We discern no legislative purpose in Penal Code section 1026.5 or elsewhere, that a recent act of violence, unrelated to earlier such acts of violence which had resulted in commitment to a state hospital for the criminally insane, may not, for the protection of the public, form the basis of an extended commitment. Such a purpose, we think, would be unreasonable, and such as may not be attributed to the Legislature. (See In re Eric J. (1979) 25 Cal.3d 522, 537 [ 159 Cal.Rptr. 317, 601 P.2d 549].)

The third and final argument in support of Echols' contention is that: "The untimely petition for recommitment violated appellant's right to present an adequate defense at a fair hearing guaranteed by both the United States and state Constitutions."

We observe no suggestion, at the superior court hearing attended by Echols personally and by counsel, that he was in any way deprived of a fair hearing. And our examination of the record discloses no merit whatever in the instant argument.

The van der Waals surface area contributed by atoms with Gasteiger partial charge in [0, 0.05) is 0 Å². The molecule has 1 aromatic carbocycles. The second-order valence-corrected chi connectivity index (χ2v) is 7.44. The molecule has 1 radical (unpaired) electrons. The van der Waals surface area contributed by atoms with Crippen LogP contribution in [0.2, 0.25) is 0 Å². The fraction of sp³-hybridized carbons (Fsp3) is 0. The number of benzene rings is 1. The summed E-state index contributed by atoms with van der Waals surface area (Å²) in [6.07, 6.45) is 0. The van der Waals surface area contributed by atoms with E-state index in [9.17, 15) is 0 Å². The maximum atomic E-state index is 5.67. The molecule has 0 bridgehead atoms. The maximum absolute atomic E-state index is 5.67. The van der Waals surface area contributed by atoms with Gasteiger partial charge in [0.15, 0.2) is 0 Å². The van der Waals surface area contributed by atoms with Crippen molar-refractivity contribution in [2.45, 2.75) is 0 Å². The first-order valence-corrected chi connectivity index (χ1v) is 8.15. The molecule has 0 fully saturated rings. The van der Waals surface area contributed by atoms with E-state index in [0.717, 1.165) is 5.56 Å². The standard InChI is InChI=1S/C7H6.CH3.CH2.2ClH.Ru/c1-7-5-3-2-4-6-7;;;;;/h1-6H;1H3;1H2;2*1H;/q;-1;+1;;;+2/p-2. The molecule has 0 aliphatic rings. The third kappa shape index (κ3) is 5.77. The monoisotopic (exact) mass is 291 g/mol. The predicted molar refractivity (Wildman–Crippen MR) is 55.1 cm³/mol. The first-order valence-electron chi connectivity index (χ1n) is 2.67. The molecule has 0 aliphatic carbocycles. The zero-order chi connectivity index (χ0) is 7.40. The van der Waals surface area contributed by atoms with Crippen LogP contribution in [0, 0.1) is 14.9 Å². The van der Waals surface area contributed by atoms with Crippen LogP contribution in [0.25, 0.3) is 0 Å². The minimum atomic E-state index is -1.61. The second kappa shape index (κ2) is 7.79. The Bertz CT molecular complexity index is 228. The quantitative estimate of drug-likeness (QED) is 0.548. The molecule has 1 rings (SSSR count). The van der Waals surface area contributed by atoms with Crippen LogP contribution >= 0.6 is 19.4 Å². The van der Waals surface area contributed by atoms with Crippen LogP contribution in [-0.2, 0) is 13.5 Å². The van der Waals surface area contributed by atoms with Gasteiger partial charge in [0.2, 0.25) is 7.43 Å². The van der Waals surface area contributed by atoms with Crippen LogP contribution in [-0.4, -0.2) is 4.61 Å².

The order extending defendant Echols' commitment is affirmed.

Racanelli, P.J., and Holmdahl, J., concurred.

Appellant's petition for a hearing by the Supreme Court was denied March 2, 1983.

Summaries of

People v. Echols

Court of Appeal of California, First District, Division One
Dec 31, 1982
138 Cal.App.3d 838 (Cal. Ct. App. 1982)

In People v. Echols (1982) 138 Cal.App.3d 838 [ 188 Cal.Rptr. 328], the petition for defendant's recommitment was later than 90 days before the end of his original term because the prosecutor did not learn of the facts that would lead to a finding of defendant's dangerousness until within the 90-day period.

Summary of this case from People v. Mord
Case details for

People v. Echols

Case Details

Full title:THE PEOPLE, Plaintiff and Respondent, v. RONALD JAY ECHOLS, Defendant and…

Court:Court of Appeal of California, First District, Division One

Date published: Dec 31, 1982


138 Cal.App.3d 838 (Cal. Ct. App. 1982)
188 Cal. Rptr. 328